Kendeda Building for Innovative Sustainable Design
Project Of The Year Finalist And Best Project
Owner: Georgia Institute of Technology
Lead Design Firms: Lord Aeck Sargent, a Katerra Company; Miller Hull Partnership
Contractor: Skanska USA Building Inc.
Structural Engineer: Uzun+Case
MEP Engineer: Newcomb & Boyd
Contractors love a technical challenge, especially if they can learn something new and helpful along the way. And few projects fit that criteria better than the Kendeda Building for Innovative Sustainable Design at Georgia Tech in Atlanta.
Commissioned to demonstrate the feasibility of a regenerative, cost-effective green building in a region known for temperature extremes, the 47,000-sq-ft, net-energy-positive building generates more energy than it uses through a high-efficiency design that includes more than 900 rooftop solar panels. Pervious surfaces and bioswales surrounding the building naturally treat rainwater into potable water.
The Kendeda Building also is the first global example of using salvaged materials in a mass timber project, incorporating nearly 500 nail-laminated panels crafted from salvaged 2x6s and 2x4s previously used for local movie and TV productions.
Jimmy Mitchell, sustainability engineer for Skanska USA, the project’s construction manager, explains that salvage opportunities did not drive Kendeda’s design. “At the schematic phase, we took the architects’ designs and started looking around the community for possibilities,” Mitchell says.
One go-to source for possible salvage materials was the nonprofit Atlanta Lifecycle Building Center, which provided discarded movie set components as well as slate shingles suitable for reuse in shower and restroom walls and floors. Recently demolished campus buildings revealed late-19th-century heart-pine joists that were eventually milled for a monumental staircase.
Ultimately, Kendeda’s design incorporated 28 strategies for reusing salvaged materials, more than tripling the stringent reuse requirements of the Living Building Challenge, a holistic approach to sustainable design and construction based on actual performance.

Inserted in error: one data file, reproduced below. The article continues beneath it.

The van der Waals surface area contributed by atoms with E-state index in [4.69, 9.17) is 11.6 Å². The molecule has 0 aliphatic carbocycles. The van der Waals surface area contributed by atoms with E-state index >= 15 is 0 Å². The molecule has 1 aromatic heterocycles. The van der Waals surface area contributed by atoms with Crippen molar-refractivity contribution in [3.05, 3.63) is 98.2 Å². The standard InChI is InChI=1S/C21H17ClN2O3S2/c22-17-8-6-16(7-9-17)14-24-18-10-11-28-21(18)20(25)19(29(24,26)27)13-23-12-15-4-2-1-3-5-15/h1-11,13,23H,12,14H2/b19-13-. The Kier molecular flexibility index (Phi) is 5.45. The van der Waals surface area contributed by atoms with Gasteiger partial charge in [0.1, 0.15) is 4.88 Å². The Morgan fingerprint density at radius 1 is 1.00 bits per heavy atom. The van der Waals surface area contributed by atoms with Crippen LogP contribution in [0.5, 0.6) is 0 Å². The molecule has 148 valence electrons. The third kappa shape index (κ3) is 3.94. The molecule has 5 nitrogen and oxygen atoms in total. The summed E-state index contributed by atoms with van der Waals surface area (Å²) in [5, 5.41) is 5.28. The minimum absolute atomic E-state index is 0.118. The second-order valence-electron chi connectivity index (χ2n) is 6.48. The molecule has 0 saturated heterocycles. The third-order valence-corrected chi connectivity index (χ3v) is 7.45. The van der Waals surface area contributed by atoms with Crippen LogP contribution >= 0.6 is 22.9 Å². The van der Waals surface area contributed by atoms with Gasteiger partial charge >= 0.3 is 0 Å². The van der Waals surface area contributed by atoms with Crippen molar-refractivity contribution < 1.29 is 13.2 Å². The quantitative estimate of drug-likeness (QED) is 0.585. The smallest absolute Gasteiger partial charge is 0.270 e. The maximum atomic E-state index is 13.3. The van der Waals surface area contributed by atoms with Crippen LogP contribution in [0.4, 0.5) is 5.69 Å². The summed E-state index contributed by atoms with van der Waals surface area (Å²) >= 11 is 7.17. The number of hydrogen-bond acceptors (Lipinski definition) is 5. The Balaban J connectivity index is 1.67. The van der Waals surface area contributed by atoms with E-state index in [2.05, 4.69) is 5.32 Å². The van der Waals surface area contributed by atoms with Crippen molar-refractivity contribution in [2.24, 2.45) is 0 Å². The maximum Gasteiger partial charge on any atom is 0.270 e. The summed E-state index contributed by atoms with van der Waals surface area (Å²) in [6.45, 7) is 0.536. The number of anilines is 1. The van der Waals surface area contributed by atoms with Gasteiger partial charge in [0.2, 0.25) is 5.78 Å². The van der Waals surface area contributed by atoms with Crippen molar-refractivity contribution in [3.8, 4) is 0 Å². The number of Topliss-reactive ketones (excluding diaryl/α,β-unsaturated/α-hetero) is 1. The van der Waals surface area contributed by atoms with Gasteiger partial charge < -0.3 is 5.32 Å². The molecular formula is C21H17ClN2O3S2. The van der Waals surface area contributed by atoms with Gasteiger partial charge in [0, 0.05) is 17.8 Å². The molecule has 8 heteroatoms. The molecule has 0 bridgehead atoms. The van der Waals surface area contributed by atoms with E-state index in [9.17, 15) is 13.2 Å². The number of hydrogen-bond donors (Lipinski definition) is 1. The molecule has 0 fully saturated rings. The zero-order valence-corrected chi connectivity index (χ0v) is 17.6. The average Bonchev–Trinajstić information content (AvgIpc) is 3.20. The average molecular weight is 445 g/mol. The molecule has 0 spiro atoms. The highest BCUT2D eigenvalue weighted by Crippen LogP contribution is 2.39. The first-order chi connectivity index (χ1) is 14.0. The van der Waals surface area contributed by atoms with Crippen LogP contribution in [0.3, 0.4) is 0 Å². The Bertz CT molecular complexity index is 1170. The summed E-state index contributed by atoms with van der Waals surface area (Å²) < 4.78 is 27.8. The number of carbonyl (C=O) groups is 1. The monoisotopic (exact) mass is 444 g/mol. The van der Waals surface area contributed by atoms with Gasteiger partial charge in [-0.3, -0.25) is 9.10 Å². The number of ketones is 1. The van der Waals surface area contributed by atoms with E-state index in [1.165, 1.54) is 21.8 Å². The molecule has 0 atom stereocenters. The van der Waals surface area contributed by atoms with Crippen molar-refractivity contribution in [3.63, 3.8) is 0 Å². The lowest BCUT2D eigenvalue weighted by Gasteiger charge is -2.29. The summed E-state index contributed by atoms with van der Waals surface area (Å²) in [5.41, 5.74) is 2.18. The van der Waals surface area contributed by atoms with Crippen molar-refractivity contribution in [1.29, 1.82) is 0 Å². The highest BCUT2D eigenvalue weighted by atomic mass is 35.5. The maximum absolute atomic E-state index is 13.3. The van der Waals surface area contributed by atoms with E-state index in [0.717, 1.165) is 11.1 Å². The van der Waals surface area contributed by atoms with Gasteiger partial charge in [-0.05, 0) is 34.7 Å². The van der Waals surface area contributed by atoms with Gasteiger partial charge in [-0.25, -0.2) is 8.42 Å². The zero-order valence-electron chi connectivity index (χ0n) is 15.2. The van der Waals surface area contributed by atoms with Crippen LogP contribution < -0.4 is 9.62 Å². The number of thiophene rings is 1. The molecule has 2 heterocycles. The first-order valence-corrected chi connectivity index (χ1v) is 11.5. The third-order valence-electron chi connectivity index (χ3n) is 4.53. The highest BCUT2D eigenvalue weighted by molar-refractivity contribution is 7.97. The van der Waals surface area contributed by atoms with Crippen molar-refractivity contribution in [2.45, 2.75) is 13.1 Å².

The project team was also challenged with preventing toxic and environmentally harmful materials on the International Living Future Institute’s Red List from making their way into the construction process. Applying a two-step due-diligence evaluation, the project team enlisted the expertise of many consultants to screen more than 1,000 materials for potential issues.
Mitchell says the team’s extensive research helped keep material selection in sync with Kendeda’s finite construction budget. For example, the galvanizing process for ductwork sheet metal often includes chromium VI, a Red List chemical used primarily for aesthetics. An additive-free sheet metal alternative was available, but the smallest increment was a 40,000-lb coil. Modifying all of Kendeda’s sheet metal designs to a single gauge enabled the team to make the most of its bulk purchase.
“We wound up using about three-quarters of the roll, giving us some leftover material for punch list items,” Mitchell says, adding that the use of modeling technology and other tools for deep analyses proved instrumental in weighing alternative approaches.
“It also meant that some decisions could be made later, which minimized the potential of having to do rework in case something didn’t work out,” he says.
The team’s meticulous approach resulted in the Kendeda Building meeting both its schedule and budget goals, with a final construction cost of $19.9 million. Since its opening, the building has hosted more than 100 events.
It also provides Georgia Tech students, researchers and visitors with a living laboratory of innovative yet practical alternatives to sustainable design and construction, from the radiant cooling and heating piping concealed beneath polished concrete floors to a rooftop garden featuring a honeybee apiary and blueberry orchard.
While not every project presents Kendeda-level design and construction objectives and opportunities, Mitchell says awareness is often enough to add a significant, if unexpected, sustainability difference to even the most routine projects. He cites a recent road reconstruction project that uncovered cobblestone pavers from more than a century ago. The cobblestones were donated to the Lifecycle Building Center and are now being used by a nonprofit dedicated to conserving Atlanta’s urban forest.
Regardless of the project’s scope or scale, teamwide collaboration is the fundamental element for success.
“From the outset, everyone was excited about the project and seeing what was possible,” Mitchell says of the Kendeda Building, “If we hadn’t been an integrated team, it would have fallen apart.”